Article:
Three-Year Glitch: Much of the Marketing Froth That Declared the New Millenium as the E-Procurement Era Has Fallen Decidedly Flat. despite This Hiccup, the Party's Not over for Electronic Purchasing. (E-Commerce)

By Hayward, Cathy | Financial Management (UK), July-August 2003 | Go to article overview

Three-Year Glitch: Much of the Marketing Froth That Declared the New Millenium as the E-Procurement Era Has Fallen Decidedly Flat. despite This Hiccup, the Party's Not over for Electronic Purchasing. (E-Commerce)


Hayward, Cathy, Financial Management (UK)


E-procurement will revolutionise purchasing. Orders will be handled in a seamless, automated process, freeing finance and purchasing professionals to work on strategic matters. Millions of pounds will be saved.

That was the promise in 2000 when the dotcom boom was at its height. But, three years on, e-procurement has failed to deliver. In 2002 only 14 per cent of firms' indirect expenditure went through an e-procurement system, according to a survey by American Express and Accenture. Enterprise resource planning (ERP) solutions accounted for 25 per cent of indirect spending and purchasing cards accounted for 5 per cent.

"There has been a lot of hype about e-procurement, but the reality of saving money is still fairly elusive," says James Power, Amex's head of corporate purchasing solutions in Europe. "There were high expectations, but if you ask whether it has actually saved any money you get an embarrassed silence."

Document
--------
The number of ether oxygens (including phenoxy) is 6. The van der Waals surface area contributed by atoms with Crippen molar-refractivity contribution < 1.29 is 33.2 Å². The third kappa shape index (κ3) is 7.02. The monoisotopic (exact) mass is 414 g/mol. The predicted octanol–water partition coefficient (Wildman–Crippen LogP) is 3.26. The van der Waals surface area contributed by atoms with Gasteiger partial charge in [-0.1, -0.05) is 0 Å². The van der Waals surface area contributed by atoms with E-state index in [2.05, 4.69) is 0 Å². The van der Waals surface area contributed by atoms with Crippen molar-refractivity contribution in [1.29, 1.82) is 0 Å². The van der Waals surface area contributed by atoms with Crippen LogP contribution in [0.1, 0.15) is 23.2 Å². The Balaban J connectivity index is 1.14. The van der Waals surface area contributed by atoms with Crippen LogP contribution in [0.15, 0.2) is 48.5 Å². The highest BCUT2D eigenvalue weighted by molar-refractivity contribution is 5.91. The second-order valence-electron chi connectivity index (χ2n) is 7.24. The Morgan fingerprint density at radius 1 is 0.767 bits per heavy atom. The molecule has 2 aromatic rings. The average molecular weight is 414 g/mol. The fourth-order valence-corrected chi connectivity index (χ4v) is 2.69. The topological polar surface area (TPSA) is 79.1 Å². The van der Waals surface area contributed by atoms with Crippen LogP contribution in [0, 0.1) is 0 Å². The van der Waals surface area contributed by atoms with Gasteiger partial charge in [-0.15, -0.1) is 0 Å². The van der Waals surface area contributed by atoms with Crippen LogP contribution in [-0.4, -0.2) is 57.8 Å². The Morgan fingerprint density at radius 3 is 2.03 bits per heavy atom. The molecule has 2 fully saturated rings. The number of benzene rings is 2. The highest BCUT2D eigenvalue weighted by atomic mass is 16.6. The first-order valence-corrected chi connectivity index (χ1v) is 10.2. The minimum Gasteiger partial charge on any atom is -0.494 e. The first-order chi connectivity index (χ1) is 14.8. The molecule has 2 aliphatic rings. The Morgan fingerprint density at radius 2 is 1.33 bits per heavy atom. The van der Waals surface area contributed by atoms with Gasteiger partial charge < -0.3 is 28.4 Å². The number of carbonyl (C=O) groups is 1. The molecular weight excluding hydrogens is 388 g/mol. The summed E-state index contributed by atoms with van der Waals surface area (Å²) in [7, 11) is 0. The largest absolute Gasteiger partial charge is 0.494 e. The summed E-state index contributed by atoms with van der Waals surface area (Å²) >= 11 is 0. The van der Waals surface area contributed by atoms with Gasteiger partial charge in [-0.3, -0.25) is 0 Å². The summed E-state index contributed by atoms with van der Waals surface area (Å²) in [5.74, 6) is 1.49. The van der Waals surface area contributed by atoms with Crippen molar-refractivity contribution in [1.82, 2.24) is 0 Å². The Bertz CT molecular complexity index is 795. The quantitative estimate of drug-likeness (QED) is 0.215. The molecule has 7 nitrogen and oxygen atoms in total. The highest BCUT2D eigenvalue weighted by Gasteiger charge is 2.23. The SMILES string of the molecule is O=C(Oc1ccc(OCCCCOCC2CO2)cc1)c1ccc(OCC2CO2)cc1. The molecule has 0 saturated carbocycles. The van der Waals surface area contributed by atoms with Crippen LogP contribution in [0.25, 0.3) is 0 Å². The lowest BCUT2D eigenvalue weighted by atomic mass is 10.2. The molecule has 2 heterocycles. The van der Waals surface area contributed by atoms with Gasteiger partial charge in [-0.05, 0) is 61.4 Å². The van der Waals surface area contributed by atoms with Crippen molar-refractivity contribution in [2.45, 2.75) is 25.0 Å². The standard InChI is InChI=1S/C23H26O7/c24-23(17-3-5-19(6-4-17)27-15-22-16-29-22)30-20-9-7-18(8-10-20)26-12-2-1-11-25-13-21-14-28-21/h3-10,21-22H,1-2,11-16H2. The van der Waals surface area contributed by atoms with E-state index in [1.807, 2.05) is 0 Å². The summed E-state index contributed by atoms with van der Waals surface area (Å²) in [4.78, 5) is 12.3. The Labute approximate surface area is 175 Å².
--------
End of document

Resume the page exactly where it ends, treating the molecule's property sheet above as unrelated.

But Tim Gilchrist, a partner at Accenture, argues that e-procurement remains a valid business process. "There is no question that there will be savings if you use strategic procurement to negotiate with suppliers," he says.

It all fell down where firms expected it to be the panacea to their purchasing problems, Gilchrist argues. "But the electronic bit is very small. It's much more about introducing strategic sourcing and getting culture change in organisations, which all takes time."

Too many people did jump on the bandwagon without considering whether they were ready, agrees Tony Welch, director of global expense management at insurance firm Willis Group. The company introduced a global purchasing card a year ago and reduced its costs by 23 million [pounds sterling]. It is now planning to introduce an e-procurement system.

"Before we do that, we need to know where we spend our money and who our suppliers are. We must also ensure that we have control over our spending. The purchasing card is making that happen and, once we are confident we can get a good return on investment, we will go down the e-procurement route."

Three years ago some amazing figures were bandied about for the savings that would come with e-procurement. A reduction in the average transaction cost from 57 [pounds sterling] to around 6 [pounds sterling] was the most jaw-dropping promise. But the Amex/Accenture survey has found that the average cost of using ERP is 48 [pounds sterling] per transaction, 32 [pounds sterling] per transaction using an e-procurement system and 11 [pounds sterling] per transaction using a purchasing card.

The cost and time required to implement electronic solutions have been a major barrier to their success so far. ERP installations can cost up to 9 million [pounds sterling] and take two to three years to implement, with maintenance charges of around 20 per cent of the installation cost (see "Benefit gigs," page 28). …

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Three-Year Glitch: Much of the Marketing Froth That Declared the New Millenium as the E-Procurement Era Has Fallen Decidedly Flat. despite This Hiccup, the Party's Not over for Electronic Purchasing. (E-Commerce)
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